Prostatic acid phosphatase

Last revised by Joachim Feger on 11 Feb 2022

Prostatic acid phosphatase (PAP) also known as prostatic specific acid phosphatase (PSAP) is an enzyme generated by prostatic glandular tissue.


It can be used in immunohistochemistry to identify prostatic tissue including prostatic epithelium and prostatic ducts and is usually expressed in prostate cancer 1.

It has been used as a serum marker and high values correlate with a high Gleason grade but it is less sensitive than prostate-specific antigen (PSA) 1,2. It might become negative after androgen deprivation therapy.

Research is conducted for its suitability as an immunotherapy target 1,3.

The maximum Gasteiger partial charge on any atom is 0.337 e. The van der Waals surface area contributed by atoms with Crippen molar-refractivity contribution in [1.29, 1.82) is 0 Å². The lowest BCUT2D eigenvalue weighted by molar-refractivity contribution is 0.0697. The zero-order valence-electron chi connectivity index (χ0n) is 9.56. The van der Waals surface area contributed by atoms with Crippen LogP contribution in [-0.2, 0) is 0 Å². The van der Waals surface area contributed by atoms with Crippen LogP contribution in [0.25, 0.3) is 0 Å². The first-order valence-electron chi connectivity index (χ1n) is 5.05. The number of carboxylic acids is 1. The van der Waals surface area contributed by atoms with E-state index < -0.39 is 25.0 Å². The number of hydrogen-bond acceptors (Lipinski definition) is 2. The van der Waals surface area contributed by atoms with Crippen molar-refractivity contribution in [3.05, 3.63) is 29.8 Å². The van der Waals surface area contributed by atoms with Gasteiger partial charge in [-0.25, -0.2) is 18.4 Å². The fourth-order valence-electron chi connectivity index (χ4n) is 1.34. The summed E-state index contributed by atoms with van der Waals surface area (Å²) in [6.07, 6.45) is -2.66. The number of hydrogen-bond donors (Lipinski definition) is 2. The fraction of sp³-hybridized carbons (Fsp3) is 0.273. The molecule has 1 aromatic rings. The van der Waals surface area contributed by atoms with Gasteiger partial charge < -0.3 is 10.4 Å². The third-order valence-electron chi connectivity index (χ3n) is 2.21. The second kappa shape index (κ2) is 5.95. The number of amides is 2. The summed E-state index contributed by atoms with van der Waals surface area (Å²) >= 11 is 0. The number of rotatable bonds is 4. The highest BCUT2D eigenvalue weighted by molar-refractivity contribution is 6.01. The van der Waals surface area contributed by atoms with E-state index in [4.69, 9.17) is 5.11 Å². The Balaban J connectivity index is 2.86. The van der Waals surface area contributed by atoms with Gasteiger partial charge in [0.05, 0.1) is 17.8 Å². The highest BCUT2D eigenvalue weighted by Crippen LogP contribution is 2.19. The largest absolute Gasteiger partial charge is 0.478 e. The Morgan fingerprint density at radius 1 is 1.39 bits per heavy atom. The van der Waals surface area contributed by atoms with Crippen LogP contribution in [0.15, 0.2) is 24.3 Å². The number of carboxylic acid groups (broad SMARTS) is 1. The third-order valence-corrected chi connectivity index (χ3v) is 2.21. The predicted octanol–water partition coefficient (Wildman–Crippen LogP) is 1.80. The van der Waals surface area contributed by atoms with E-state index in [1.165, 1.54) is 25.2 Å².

It might be also positive in other cancers including bladder adenocarcinoma, rectal carcinoids or salivary gland tumors and diverse nonprostatic diseases such as Paget disease, hyperparathyroidism, multiple myeloma etc. 2.

History and etymology

Prostatic acid phosphatase (PAP) was the first clinically useful tumor marker after its first description by AB Gutman and EB Gutman in 1938 4. After the appearance of prostate-specific antigen (PSA) in the 1980s its use as a serum marker has declined considerably.

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